Gerald R. Ford: The American Presidents Series: The 38th President, 1974-1977

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Macmillan, Feb 6, 2007 - Biography & Autobiography - 199 pages
2 Reviews

The "accidental" president whose innate decency and steady hand restored the presidency after its greatest crisis

When Gerald R. Ford entered the White House in August 1974, he inherited a presidency tarnished by the Watergate scandal, the economy was in a recession, the Vietnam War was drawing to a close, and he had taken office without having been elected. Most observers gave him little chance of success, especially after he pardoned Richard Nixon just a month into his presidency, an action that outraged many Americans, but which Ford thought was necessary to move the nation forward.
Many people today think of Ford as a man who stumbled a lot--clumsy on his feet and in politics--but acclaimed historian Douglas Brinkley shows him to be a man of independent thought and conscience, who never allowed party loyalty to prevail over his sense of right and wrong. As a young congressman, he stood up to the isolationists in the Republican leadership, promoting a vigorous role for America in the world. Later, as House minority leader and as president, he challenged the right wing of his party, refusing to bend to their vision of confrontation with the Communist world. And after the fall of Saigon, Ford also overruled his advisers by allowing Vietnamese refugees to enter the United States, arguing that to do so was the humane thing to do.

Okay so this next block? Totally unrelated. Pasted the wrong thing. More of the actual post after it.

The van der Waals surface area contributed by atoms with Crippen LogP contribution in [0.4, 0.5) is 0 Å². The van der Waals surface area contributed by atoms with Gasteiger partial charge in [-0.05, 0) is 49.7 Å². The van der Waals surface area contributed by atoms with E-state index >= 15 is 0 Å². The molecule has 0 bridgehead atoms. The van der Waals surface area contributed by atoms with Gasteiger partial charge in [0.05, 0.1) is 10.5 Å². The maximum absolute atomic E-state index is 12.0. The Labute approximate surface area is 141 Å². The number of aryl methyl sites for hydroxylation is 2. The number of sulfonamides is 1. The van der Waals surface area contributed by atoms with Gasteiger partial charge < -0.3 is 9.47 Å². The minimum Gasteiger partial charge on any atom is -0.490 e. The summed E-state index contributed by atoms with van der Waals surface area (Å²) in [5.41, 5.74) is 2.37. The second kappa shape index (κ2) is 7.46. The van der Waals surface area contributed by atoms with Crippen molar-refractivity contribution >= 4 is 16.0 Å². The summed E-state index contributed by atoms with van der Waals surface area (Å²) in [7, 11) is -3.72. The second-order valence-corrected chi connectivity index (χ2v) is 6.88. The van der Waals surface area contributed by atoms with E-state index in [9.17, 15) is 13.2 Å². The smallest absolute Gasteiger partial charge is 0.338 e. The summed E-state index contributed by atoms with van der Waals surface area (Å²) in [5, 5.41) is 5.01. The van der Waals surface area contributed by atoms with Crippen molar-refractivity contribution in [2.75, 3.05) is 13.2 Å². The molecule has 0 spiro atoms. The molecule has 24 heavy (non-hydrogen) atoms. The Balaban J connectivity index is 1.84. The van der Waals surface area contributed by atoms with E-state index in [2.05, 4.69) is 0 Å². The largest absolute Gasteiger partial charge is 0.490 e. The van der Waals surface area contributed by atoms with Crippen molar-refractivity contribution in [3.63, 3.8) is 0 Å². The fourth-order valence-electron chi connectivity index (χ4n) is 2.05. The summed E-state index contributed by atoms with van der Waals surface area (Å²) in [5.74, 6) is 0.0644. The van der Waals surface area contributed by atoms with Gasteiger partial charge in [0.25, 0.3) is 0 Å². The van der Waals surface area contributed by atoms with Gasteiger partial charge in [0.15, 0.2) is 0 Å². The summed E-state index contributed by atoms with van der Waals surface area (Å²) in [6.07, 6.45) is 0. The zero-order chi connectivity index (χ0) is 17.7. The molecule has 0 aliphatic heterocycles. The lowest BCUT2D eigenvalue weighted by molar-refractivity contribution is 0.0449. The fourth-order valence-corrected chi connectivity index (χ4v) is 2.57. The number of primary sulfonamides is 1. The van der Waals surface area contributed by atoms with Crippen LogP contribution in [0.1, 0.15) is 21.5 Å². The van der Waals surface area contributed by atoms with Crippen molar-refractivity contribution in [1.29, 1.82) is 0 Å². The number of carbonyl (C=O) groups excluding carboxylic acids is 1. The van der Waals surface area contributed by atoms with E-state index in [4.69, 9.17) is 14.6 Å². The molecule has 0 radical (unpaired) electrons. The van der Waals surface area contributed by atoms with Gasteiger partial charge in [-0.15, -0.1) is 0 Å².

Brinkley draws on exclusive interviews with Ford and on previously unpublished documents (including a remarkable correspondence between Ford and Nixon stretching over four decades), fashioning a masterful reassessment of Gerald R. Ford's presidency and his underappreciated legacy to the nation.

 

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User Review  - Big_Bang_Gorilla - LibraryThing

It's a tough assignment to write an interesting account of a presidency which most people consider very uninteresting, yet Brinkley succeeds handsomely. His narrative is a good reminder of just how ... Read full review

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im an idiot

Contents

Michigan Upbringing
1
Man of the House
14
Foot Soldier for Nixon
30
The Watergate Blues
41
Changing of the Guard
53
The Pardon Meets Whip Inflation Now
64
The Agony of Peace
81
The Mayaguez Incident and the Helsinki Accords
99
The Bicentennial Campaign
133
Retirement Decades
150
Notes
161
Milestones
177
Selected Bibliography
181
Acknowledgments
185
Index
189
Copyright

Looking for Traction
113

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About the author (2007)

Douglas Brinkley is the director of the Theodore Roosevelt Center and professor of history at Tulane University. He is the author of biographies of Henry Ford, Jimmy Carter, Dean Acheson, James Forrestal, John Kerry, and Rosa Parks, and his most recent books include The Reagan Diaries, The Great Deluge, and The Boys of Pointe du Hoc. He is a contributing editor for Vanity Fair, the Los Angeles Times Book Review, and American Heritage and a frequent contributor to The New York Times, The New Yorker, and The Atlantic Monthly. He lives in New Orleans with his wife and children.

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